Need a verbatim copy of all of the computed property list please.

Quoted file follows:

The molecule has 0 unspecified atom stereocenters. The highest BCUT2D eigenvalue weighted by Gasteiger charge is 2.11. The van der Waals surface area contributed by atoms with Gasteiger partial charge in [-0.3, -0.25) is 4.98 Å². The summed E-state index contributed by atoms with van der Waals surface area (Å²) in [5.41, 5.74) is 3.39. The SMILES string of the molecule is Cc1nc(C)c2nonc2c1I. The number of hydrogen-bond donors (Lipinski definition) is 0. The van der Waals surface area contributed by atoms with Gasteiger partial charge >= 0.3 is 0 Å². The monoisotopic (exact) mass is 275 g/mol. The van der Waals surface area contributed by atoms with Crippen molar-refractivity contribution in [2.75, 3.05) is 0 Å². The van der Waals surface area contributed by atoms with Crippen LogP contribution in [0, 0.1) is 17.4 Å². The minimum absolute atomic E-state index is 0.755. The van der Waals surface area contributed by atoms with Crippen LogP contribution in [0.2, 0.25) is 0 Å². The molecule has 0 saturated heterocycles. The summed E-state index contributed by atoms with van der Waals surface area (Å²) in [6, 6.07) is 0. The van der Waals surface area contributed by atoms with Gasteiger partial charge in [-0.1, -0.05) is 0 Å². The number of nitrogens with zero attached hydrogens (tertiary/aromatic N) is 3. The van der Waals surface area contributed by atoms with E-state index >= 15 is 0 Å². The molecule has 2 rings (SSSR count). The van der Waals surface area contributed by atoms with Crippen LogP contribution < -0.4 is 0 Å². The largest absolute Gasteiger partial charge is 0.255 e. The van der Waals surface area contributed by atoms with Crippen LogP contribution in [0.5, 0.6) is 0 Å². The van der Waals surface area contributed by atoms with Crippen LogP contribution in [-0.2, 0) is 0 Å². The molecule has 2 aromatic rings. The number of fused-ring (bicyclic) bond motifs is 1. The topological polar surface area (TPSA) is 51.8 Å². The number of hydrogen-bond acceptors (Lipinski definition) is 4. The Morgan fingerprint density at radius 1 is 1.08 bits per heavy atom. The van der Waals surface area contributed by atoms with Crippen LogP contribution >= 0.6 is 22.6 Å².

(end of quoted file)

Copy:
The molecule has 0 unspecified atom stereocenters. The highest BCUT2D eigenvalue weighted by Gasteiger charge is 2.11. The van der Waals surface area contributed by atoms with Gasteiger partial charge in [-0.3, -0.25) is 4.98 Å². The summed E-state index contributed by atoms with van der Waals surface area (Å²) in [5.41, 5.74) is 3.39. The SMILES string of the molecule is Cc1nc(C)c2nonc2c1I. The number of hydrogen-bond donors (Lipinski definition) is 0. The van der Waals surface area contributed by atoms with Gasteiger partial charge >= 0.3 is 0 Å². The monoisotopic (exact) mass is 275 g/mol. The van der Waals surface area contributed by atoms with Crippen molar-refractivity contribution in [2.75, 3.05) is 0 Å². The van der Waals surface area contributed by atoms with Crippen LogP contribution in [0, 0.1) is 17.4 Å². The minimum absolute atomic E-state index is 0.755. The van der Waals surface area contributed by atoms with Crippen LogP contribution in [0.2, 0.25) is 0 Å². The molecule has 0 saturated heterocycles. The summed E-state index contributed by atoms with van der Waals surface area (Å²) in [6, 6.07) is 0. The van der Waals surface area contributed by atoms with Gasteiger partial charge in [-0.1, -0.05) is 0 Å². The number of nitrogens with zero attached hydrogens (tertiary/aromatic N) is 3. The van der Waals surface area contributed by atoms with E-state index >= 15 is 0 Å². The molecule has 2 rings (SSSR count). The van der Waals surface area contributed by atoms with Crippen LogP contribution < -0.4 is 0 Å². The largest absolute Gasteiger partial charge is 0.255 e. The van der Waals surface area contributed by atoms with Crippen LogP contribution in [0.5, 0.6) is 0 Å². The van der Waals surface area contributed by atoms with Crippen LogP contribution in [-0.2, 0) is 0 Å². The molecule has 2 aromatic rings. The number of fused-ring (bicyclic) bond motifs is 1. The topological polar surface area (TPSA) is 51.8 Å². The number of hydrogen-bond acceptors (Lipinski definition) is 4. The Morgan fingerprint density at radius 1 is 1.08 bits per heavy atom. The van der Waals surface area contributed by atoms with Crippen LogP contribution >= 0.6 is 22.6 Å².